Kenosha News editorial guru Steve Lund and his newspaper simply don't get it when it comes to the proposed Kenosha-Racine-Milwaukee (KRM) commuter rail boondoggle.
Lund has been a KRM booster no matter what the cost, previously arguing that a $13 rental car surcharge would be a "painless" way to fund KRM (ignoring the dubious link between rental cars and commuter rail service) and today suggesting a sales tax increase. (Sometimes I wonder if the Kenosha News has ever opposed a tax increase!)
But the most difficult part of this is that the Kenosha News of today ought to check out its own "morgue" (newspaper-speak for its library of past articles). The history is fascinating.
The Kenosha Evening News (as it was called then) carried a prophetic editorial in 1963 when the old North Shore electric interurban service between Chicago and Milwaukee was abandoned. Then Editor Lee Hancock, who rarely wrote an editorial on a local subject, predicted we'd rue the day the North Shore folded.
The end of North Shore service wasn't exactly the death knell for passenger rail service in Kenosha and Racine as the Chicago and North Western ran frequent commuter service between Kenosha and Chicago and several high speed passenger trains to and from Milwaukee.
But things changed in 1971 when Amtrak took over noncommuter passenger rail service. Gone overnight was the North Western's service to and from Milwaukee (and the double track north of Kenosha was later reduced to a single track). Commuter service to and from Chicago remained (as it does today) and Amtrak service from Chicago to Milwaukee was routed over the Milwaukee Road tracks with stops at Glenview and Sturtevant.
The Kenosha News reported that former Congressman Les Aspin wisely proposed that Amtrak service be routed on the North Western tracks but that never came to fruition. In hindsight that was the fulfillment of Lee Hancock's prediction although the Kenosha News these days seems to have forgotten that.
Not much else was said about passenger rail service until 1990 when Dairyland Greyhound Park promised to build a Kenosha Amtrak station. That promise was never kept. The Kenosha News reported on it back then but seems to have forgotten that broken promise now.
That broken promise is not a trivial matter because it could be the key to resolving the KRM controversy.
Where's the Kenosha Amtrak station?
How soon we forget.
When Harold Ripps and his cronies were wooing the State Racing Board to get the license for Dairyland Greyhound Park, one of their many promises (and one of their many unfulfilled ones) was to build an Amtrak station. It never happened.
Now the poobahs want to spend big bucks to build a new rail line on the Union Pacific (Chicago and North Western) tracks north to Milwaukee. That line was double tracked north of Kenosha until Amtrak rolled around in 1971 and the North Western cut out northbound passenger service.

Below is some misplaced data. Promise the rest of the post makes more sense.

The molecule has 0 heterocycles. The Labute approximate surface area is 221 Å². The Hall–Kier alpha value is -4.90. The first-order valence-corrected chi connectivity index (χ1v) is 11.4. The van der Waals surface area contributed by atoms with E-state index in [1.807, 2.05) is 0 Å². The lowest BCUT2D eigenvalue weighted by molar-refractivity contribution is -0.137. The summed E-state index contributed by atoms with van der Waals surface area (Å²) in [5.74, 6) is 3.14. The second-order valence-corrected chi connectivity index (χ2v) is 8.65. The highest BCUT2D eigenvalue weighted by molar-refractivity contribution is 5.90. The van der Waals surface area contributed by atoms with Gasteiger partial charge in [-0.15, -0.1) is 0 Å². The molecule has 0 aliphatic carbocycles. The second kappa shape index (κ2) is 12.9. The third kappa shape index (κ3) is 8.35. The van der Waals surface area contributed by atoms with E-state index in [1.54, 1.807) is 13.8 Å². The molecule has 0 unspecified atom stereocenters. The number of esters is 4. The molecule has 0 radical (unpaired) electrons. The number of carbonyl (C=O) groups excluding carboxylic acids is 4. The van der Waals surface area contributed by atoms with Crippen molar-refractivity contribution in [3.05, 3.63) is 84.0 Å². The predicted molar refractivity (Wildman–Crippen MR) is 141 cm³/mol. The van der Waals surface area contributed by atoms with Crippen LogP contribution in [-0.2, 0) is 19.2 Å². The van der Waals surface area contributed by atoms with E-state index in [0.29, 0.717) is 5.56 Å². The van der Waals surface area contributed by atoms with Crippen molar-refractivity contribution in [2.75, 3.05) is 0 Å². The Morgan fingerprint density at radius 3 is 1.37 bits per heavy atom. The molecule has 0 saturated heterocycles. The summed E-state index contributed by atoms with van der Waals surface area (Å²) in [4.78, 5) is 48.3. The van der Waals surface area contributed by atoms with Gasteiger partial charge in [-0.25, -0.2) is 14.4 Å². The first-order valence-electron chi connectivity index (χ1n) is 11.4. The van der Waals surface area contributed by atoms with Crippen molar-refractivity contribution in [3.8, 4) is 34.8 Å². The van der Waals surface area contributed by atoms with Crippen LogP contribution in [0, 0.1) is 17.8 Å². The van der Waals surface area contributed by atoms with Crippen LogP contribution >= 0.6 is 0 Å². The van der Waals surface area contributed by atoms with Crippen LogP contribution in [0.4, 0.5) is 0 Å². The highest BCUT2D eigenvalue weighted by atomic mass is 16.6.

Congressman Aspin wisely proposed that Amtrak follow the lakeshore on the North Western tracks but that idea never went anywhere. Instead, Amtrak kept rolling along on the 79 mph Milwaukee Road right of way into and out of Milwaukee. (In 1990 Aspin supoported a Kenosha Amtrak stop as proposed by Dairyland's owners.)
Since that time, however, two new Amtrak stations have opened in the last couple years: Sturtevant and Mitchell Field. Thus it only makes sense that Kenosha finally get its Amtrak station -- and the Dairyland people be held to their promise to build it.
But Lund and the Kenosha News seem to have forgotten this history nor have they done their other homework on existing rail service.
Right now there are seven daily round-trip Amtrak Hiawatha service trains running each way between Chicago and Milwaukee (six each way on Sundays) funded primarily by the states of Wisconsin and Illinois. These trains travel on high-speed tracks (unlike the slow-poke Metra service). The run from Milwaukee to Chicago (or vice versa) is 89 minutes -- less than it takes Metra to make its run between Chicago and Kenosha.
The truth is KRM, as proposed, isn't necessary.
Wisconsin already helps fund Amtrak service from Chicago to Glenview, Sturtevant, Mitchell Field and downtown Milwaukee. All we need is a Kenosha station -- which Dairyland Greyhound Park promised to build -- and connecting bus service.
The other fallacy of KRM is that it's a downtown-to-downtown rail service.
People need to get to their jobs and those jobs are increasingly not downtown. In Kenosha's case, 30% of our county's workforce commutes to jobs in Illinois. More people work in Cook County, Illinois than in Milwaukee County. For Kenoshans, KRM is a waste.
This doesn't mean commuter rail service shouldn't be considered. It makes no sense, though, to ante up for downtown-to-downtown KRM. It does make sense to force Dairyland Greyhold Park to make good on the promised Kenosha Amtrak station and to provide connecting bus service.
Further, KRM doesn't address Milwaukee's biggest commuter issue and that's serving the western and northern suburbs which haven't had any rail service in decades. The KRM fix is simple and cheap. The Kenosha News should be asking why there's no push for light rail service where it's really needed and why Kenosha and Racine taxpayers are being asked to shoulder Milwaukee's burden.
I know Kenosha News editor Craig Swanson reads this blog and so, Craig, I'm inviting you to respond. Lee Hancock was right about the aftermath of the North Shore's demise but KRM, as presently proposed, is the wrong solution.